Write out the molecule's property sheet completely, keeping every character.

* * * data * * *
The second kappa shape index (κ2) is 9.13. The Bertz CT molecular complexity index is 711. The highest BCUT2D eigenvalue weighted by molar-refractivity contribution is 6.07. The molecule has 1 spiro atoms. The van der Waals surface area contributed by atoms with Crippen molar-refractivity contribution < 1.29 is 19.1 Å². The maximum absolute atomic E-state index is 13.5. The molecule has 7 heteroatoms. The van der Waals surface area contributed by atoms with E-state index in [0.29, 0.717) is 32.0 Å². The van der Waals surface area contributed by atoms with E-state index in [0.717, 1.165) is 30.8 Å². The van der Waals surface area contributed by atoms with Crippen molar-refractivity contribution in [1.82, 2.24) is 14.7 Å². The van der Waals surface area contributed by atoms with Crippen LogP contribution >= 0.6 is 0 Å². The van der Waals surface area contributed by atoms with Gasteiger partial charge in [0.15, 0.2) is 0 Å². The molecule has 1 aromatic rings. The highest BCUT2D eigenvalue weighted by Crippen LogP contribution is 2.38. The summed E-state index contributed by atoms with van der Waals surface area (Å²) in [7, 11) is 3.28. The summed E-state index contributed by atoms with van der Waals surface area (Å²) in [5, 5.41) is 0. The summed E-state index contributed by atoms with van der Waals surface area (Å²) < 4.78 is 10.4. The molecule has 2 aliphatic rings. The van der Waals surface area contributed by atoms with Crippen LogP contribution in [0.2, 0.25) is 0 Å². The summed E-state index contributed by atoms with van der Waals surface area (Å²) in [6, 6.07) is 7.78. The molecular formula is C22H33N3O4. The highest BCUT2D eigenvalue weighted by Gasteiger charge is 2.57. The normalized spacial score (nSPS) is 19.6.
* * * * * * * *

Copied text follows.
The second kappa shape index (κ2) is 9.13. The Bertz CT molecular complexity index is 711. The highest BCUT2D eigenvalue weighted by molar-refractivity contribution is 6.07. The molecule has 1 spiro atoms. The van der Waals surface area contributed by atoms with Crippen molar-refractivity contribution < 1.29 is 19.1 Å². The maximum absolute atomic E-state index is 13.5. The molecule has 7 heteroatoms. The van der Waals surface area contributed by atoms with E-state index in [0.29, 0.717) is 32.0 Å². The van der Waals surface area contributed by atoms with E-state index in [0.717, 1.165) is 30.8 Å². The van der Waals surface area contributed by atoms with Crippen molar-refractivity contribution in [1.82, 2.24) is 14.7 Å². The van der Waals surface area contributed by atoms with Crippen LogP contribution >= 0.6 is 0 Å². The van der Waals surface area contributed by atoms with Gasteiger partial charge in [0.15, 0.2) is 0 Å². The molecule has 1 aromatic rings. The highest BCUT2D eigenvalue weighted by Crippen LogP contribution is 2.38. The summed E-state index contributed by atoms with van der Waals surface area (Å²) in [7, 11) is 3.28. The summed E-state index contributed by atoms with van der Waals surface area (Å²) in [5, 5.41) is 0. The summed E-state index contributed by atoms with van der Waals surface area (Å²) < 4.78 is 10.4. The molecule has 2 aliphatic rings. The van der Waals surface area contributed by atoms with Crippen LogP contribution in [0.2, 0.25) is 0 Å². The summed E-state index contributed by atoms with van der Waals surface area (Å²) in [6, 6.07) is 7.78. The molecular formula is C22H33N3O4. The highest BCUT2D eigenvalue weighted by Gasteiger charge is 2.57. The normalized spacial score (nSPS) is 19.6.